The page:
From sofa to trench: my role in 1917
It’s not every day you get to be a WW1 British sergeant in an award-winning Hollywood movie. But now I can…
For anyone that knows me, acting isn’t my thing. An introvert by nature, I’m more comfortable writing content for clients on my sofa or in bed, away from big crowds of people.
However, I’ve always had a tendency to surprise myself. While I’ve often found myself overthinking things and caring too much about what other people think of me, every so often I like to push myself out of my comfort zone.
For instance, when I was single back in 2017, I almost featured on Channel 4’s First Dates, having filmed all of the pre-date interviews. Thankfully, my date pulled out just before the filming of the episode and I ended up finding someone very special a few months down the line. Later that year, I took a leap of faith by becoming a full-time freelancer – which has been a fantastic success so far.
And in my latest surprising moment, I decided to audition as an extra for Sam Mendes’ latest Golden Globe-winning film, 1917.
Becoming an extra in 1917
The idea of being an extra in 1917 first started when my sister sent me the casting call. As a bit of a film buff, a modern history nerd and a lover of Sam Mendes movies, I instantly saw the value in the opportunity, despite my anxieties.
Fast forward several emails and I found myself in Salisbury Theatre getting my mugshot taken, being measured by a group of costume designers and telling the production crew what my favourite animal is.
Clearly they must have liked sharks because I was quickly invited to attend two 'Bootcamp' sessions. There were no trenches and cameras involved. Just an open field and military advisers telling a group of us to hold an imaginary gun and duck from artillery!
However, I did get the chance to fire an old Lee-Enfield gun in the second 'Bootcamp' – which was fucking heavy by the way!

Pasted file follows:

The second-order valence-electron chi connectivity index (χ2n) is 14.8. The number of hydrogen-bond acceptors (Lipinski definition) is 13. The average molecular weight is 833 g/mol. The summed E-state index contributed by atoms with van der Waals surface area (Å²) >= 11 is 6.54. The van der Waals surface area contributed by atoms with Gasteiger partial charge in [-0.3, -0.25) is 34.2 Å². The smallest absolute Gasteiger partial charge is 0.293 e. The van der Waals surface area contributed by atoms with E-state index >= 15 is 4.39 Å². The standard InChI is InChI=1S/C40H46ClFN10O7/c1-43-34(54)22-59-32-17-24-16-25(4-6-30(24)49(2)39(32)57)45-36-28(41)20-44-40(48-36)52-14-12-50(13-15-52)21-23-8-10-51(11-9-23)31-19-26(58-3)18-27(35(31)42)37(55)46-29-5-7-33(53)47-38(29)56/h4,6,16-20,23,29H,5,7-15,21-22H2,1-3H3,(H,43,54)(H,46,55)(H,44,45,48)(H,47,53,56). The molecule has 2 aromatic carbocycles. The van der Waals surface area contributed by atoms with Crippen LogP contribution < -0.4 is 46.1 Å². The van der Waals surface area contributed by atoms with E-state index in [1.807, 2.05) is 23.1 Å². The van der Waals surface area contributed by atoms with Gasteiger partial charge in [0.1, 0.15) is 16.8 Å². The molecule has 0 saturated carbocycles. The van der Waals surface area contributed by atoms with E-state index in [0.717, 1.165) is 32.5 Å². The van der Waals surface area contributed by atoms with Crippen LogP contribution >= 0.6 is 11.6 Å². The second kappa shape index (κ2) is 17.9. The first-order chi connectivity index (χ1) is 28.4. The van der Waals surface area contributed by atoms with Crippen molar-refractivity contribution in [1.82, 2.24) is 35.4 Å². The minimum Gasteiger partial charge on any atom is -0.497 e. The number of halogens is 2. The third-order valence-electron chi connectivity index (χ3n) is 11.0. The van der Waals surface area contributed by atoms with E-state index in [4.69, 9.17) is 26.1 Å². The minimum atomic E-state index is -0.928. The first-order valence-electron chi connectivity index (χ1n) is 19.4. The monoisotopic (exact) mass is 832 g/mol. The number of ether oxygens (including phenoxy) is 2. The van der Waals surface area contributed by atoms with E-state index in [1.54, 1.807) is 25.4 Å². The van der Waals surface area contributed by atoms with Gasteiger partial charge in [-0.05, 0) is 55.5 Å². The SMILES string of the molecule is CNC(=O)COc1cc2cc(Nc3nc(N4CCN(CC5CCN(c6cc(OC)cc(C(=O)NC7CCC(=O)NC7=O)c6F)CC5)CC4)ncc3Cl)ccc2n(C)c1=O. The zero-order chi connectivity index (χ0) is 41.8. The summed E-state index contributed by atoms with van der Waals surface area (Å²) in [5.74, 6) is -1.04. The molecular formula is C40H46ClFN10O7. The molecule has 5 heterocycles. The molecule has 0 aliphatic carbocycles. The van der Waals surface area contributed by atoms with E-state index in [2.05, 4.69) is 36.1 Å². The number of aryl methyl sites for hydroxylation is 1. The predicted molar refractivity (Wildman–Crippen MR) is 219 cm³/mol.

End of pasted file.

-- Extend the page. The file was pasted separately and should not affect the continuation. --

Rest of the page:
After being told “I have the perfect look” (whatever that means) and attending a costume fitting, it was time for “lights, camera, action”.
Cups of tea and falling arse over tit
Despite my love of films, I never realised the crazy amount of work and long shifts required to capture the perfect shot. I mean, the poor runners had to continually fill my cup up with tea for the 30+ takes of the opening scene.
It was also strange being around famous actors like Daniel Mays, George MacKay and Dean-Charles Chapman. After all, I’m just a freelance copywriter from Bristol who sits on his sofa writing things!
While the days were long, it was a privilege to watch one of my favourite directors, Sam Mendes, plot every line of dialogue and movement with Roger Deakins – the genius cinematographer behind films like Blade Runner 2049, Skyfall and The Shawshank Redemption.
Granted, making a movie wasn’t as romantic and spectacular as I first thought. I learnt that on the first day of filming when I sat in a blistering hot tent for nine hours straight playing ‘Would you rather’ with the other extras, before missing my call after spending twenty minutes on the toilet trying to figure out how to undo my braces to take a shit!
Where’s Wally? Ten points if you can find me!
For the iconic running out of the trench scene, we had to wait hours praying for bleak skies before we could start shooting. Some days mostly consisting of hair and makeup slapping litres of sun cream on me and telling me to “stop tanning”.
In between making me look like Casper, we’d rehearse this scene, again and again.
During one take, I even managed to completely mistime my exit out of the trench – face planting the floor and taking out a load of wiring in the process too. (Let’s hope there’s not a blooper reel on the DVD extras!)
Luckily, they didn’t use the take of me decking it!
All joking aside, taking a step into the unknown and being a small part of this massive production taught me a valuable lesson – that life is short.
I’m not pretending to know how those brave people felt before going over the top. But having worn the heavy uniform and getting a tiny glimpse into the dreary and monotonous environment our soldiers faced in WW1, it helped me put things into perspective again.
Filming back-to-back days with 3 hours of sleep a night, clean shaving myself raw at 2am and spending 13 mind-numbing hours in a field in a fully equipped sergeant uniform may have felt dreadful at the time, but on reflection, it wasn’t. Instead, it was a once in a lifetime opportunity to meet new people, learn new things and help tell the story of the real heroes.
So, when work is tough or life deals you a shit hand, take yourself out of the situation and allow the negative thoughts clouding your judgment to pass before proceeding. Close your laptop, hide your phone or go for a walk. Do whatever it takes to think more clearly and put things into perspective.
Signing up for 1917 was a big step for me and the working days proved to be very taxing. But guess what? I'm still here and I'm proud of myself for seizing this opportunity.
If there's a daunting prospect ahead, think of it as a chance to learn and surprise yourself. Who knows, you might just find yourself in an award-winning Hollywood film!
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